I think I would like to start with prescriptive grammar.  I have two older brothers who have been elementary school teachers for about 20 years or so and I have plans to become a polyglot and wish to be able to converse using the established formalities.  Watching some of the videos from the Polyglot Gatherings has shown me that I would be doing myself a favor to be able to use the accepted lingo.

I am also a penmanship enthusiast and I enjoy exchanging letters with several pen pals.  Many people in the penmanship circles are sticklers for formal writing structures.

This is not to say that my interests are exclusively in more formal, rules oriented aspects; I am just trying to find the most comprehensive springboard for getting into it without having much formal education. 

It's a bit overwhelming.  It is as if I stumbled across this door in the back of my closet labelled "Linguistics" and, upon opening the door, I have discovered that an incredibly vast city lies on the other side.

I will look into those books you recommended.  Thank you for taking the time to respond in such a thoughtful and helpful manner and for not laughing at such a newbie like myself.
Linguist's Lounge / Re: Wug giveaway contest, February 2017!
« Last post by Daniel on January 19, 2018, 06:30:22 PM »
Glad to hear of your interest. Yes, maybe we can do something in 2018. There hasn't been too much interest so far but we could try again.
Feedback, Help and Forum Policy / Re: Not receiving notification emails
« Last post by Daniel on January 19, 2018, 06:29:32 PM »
There's a small button below the messages in a thread, next to "reply" and "add poll" that says "notify". See if that works.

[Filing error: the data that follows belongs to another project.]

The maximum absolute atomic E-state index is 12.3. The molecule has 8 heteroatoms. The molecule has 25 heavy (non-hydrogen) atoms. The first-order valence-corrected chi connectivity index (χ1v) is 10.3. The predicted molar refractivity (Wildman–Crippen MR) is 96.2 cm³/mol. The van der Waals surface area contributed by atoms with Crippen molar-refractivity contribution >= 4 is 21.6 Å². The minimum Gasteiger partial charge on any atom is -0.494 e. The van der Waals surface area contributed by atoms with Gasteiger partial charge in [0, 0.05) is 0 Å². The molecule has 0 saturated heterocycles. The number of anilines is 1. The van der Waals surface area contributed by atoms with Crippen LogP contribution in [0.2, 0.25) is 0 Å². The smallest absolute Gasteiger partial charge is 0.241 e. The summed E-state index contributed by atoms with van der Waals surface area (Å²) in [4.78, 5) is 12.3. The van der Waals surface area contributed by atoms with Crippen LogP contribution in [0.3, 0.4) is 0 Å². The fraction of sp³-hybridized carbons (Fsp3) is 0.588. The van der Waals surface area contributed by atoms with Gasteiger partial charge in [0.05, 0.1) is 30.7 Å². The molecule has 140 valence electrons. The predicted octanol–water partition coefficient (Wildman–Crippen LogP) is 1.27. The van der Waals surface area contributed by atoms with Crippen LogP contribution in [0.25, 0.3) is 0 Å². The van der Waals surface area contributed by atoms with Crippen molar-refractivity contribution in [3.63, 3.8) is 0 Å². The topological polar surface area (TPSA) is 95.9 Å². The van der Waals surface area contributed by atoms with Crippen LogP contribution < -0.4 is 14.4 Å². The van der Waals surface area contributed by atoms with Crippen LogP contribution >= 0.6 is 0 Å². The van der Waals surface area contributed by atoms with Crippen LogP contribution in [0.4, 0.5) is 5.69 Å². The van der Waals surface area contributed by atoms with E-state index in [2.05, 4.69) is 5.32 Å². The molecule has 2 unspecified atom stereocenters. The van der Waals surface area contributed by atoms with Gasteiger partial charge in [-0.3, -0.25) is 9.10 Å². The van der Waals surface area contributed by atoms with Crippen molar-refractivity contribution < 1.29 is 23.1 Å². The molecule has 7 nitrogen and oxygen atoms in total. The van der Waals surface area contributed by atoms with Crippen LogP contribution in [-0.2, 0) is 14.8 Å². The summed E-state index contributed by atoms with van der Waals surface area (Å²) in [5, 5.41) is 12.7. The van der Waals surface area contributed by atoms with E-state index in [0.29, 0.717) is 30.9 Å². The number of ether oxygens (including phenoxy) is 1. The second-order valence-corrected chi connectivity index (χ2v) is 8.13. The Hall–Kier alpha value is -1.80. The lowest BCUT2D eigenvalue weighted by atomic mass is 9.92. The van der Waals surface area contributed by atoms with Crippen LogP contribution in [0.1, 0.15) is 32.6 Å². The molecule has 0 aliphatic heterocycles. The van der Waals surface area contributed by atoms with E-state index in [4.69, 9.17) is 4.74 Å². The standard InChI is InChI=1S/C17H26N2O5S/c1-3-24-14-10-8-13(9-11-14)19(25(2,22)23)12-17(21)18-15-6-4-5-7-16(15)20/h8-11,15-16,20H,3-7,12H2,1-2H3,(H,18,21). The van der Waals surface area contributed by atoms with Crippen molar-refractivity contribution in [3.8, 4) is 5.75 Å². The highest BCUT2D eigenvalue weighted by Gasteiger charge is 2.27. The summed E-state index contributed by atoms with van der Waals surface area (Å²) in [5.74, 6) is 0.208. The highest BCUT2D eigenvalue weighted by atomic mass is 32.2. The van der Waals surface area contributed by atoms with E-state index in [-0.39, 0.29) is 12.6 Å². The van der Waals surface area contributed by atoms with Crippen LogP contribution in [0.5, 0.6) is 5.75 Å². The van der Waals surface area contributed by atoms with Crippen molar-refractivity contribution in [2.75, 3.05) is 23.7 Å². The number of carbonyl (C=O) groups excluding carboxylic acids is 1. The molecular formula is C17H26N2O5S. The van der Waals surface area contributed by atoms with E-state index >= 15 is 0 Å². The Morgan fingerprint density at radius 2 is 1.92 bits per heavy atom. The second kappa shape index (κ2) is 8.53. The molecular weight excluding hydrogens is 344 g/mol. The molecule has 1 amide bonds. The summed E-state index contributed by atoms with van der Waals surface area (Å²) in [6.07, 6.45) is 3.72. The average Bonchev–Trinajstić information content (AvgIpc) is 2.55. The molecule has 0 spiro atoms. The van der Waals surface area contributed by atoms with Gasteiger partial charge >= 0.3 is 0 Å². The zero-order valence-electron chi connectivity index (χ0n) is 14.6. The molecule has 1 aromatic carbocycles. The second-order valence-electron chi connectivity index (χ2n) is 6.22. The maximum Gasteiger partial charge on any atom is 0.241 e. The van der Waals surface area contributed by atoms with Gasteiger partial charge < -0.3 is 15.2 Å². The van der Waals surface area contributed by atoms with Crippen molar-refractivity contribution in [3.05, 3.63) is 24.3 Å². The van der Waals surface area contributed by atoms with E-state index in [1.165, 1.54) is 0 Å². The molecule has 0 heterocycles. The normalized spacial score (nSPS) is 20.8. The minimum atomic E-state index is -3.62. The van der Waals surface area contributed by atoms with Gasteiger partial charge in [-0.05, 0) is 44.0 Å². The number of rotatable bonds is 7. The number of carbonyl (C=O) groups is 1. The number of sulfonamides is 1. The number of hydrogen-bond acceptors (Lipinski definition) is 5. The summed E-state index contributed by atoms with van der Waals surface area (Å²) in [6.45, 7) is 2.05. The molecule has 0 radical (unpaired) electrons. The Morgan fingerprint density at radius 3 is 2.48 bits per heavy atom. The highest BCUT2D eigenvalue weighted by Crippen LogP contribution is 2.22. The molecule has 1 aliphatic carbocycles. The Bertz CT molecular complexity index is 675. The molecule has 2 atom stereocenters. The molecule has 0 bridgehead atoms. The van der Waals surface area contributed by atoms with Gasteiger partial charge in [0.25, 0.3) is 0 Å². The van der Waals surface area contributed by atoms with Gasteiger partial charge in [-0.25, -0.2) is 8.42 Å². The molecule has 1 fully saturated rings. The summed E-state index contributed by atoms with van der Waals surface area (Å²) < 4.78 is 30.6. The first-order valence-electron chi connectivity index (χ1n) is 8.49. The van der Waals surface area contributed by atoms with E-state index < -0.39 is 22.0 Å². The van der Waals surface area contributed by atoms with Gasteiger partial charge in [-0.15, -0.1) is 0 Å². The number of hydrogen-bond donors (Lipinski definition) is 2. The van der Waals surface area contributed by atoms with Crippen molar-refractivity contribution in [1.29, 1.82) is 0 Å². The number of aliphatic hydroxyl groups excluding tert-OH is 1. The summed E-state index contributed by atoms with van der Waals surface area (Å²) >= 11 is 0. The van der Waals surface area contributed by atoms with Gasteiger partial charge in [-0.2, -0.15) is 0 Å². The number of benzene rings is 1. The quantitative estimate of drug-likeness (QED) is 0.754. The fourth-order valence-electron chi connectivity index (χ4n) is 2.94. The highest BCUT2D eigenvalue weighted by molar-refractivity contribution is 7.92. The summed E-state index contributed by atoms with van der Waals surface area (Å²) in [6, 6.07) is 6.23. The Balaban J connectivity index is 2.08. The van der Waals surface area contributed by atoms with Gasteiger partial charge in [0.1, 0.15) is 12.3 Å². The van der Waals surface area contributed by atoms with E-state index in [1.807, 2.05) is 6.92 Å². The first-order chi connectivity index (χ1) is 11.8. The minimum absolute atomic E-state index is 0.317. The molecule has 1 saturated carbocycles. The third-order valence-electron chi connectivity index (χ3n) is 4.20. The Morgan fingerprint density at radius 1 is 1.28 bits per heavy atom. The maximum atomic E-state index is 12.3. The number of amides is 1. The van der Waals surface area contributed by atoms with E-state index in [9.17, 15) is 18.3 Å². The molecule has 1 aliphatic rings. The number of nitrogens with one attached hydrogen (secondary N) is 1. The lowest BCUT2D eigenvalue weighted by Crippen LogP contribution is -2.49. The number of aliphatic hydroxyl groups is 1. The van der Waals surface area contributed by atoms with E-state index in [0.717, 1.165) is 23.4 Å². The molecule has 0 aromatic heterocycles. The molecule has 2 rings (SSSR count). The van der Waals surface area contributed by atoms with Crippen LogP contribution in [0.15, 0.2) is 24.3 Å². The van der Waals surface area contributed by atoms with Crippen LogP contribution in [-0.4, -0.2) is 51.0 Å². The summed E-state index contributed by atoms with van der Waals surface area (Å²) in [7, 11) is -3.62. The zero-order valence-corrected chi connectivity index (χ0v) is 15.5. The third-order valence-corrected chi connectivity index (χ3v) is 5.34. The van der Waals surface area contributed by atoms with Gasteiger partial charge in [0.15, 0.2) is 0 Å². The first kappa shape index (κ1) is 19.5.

Feedback, Help and Forum Policy / Not receiving notification emails
« Last post by Fiddlestix McWhiskers on January 19, 2018, 06:17:17 PM »

I'm brand new here and have already gotten a response to my first post.  However, I have not received any email notification of the reply to my post and can see no place I can elect to be notified of responses to my activity here.  Have I missed something?  Help please.
Linguist's Lounge / Re: Wug giveaway contest, February 2017!
« Last post by Fiddlestix McWhiskers on January 19, 2018, 06:04:23 PM »

Is there any chance of having another giveaway for 2018?  I am a sopping wet behind the ears, new linguistic enthusiast and I would appreciate the chance at being chosen for a pair of wugs for my desk.  I am an antique furniture restorationist and I use only hand tools (due to damage to my ears) and I make many videos showing the restoration process of the pieces upon which I work.  I would love to have the wugs as recurring characters in some of my videos.  Don't let any of that information sway you one way or the other in your decision to hold another giveaway or your choice of recipient.  ;)
Linguist's Lounge / Re: Introduction Thread
« Last post by Daniel on January 19, 2018, 04:58:27 PM »
Hello and welcome. The first thing I notice about your question is that you describe English grammar as if it comes predetermined with labels for things. In fact, grammar is just what internal knowledge we have that allows us to speak-- whether professors or high school dropouts! Linguists are interested in figuring out how all of that works (usually from an abstract, language-based structural perspective, sometimes biologically), although having terms for parts of grammar is of course helpful as we try to describe things and figure out how they fit together. On the other hand, "grammar" as an area of study goes back much earlier to traditional grammatical descriptions, especially of Latin and Greek, where it was thought that there were right and wrong ways to say things (and right and wrong languages). That's what you'll most likely get from a language textbook or your English teacher. That's also where terms like "noun" come from, although we also use them as linguists to describe things.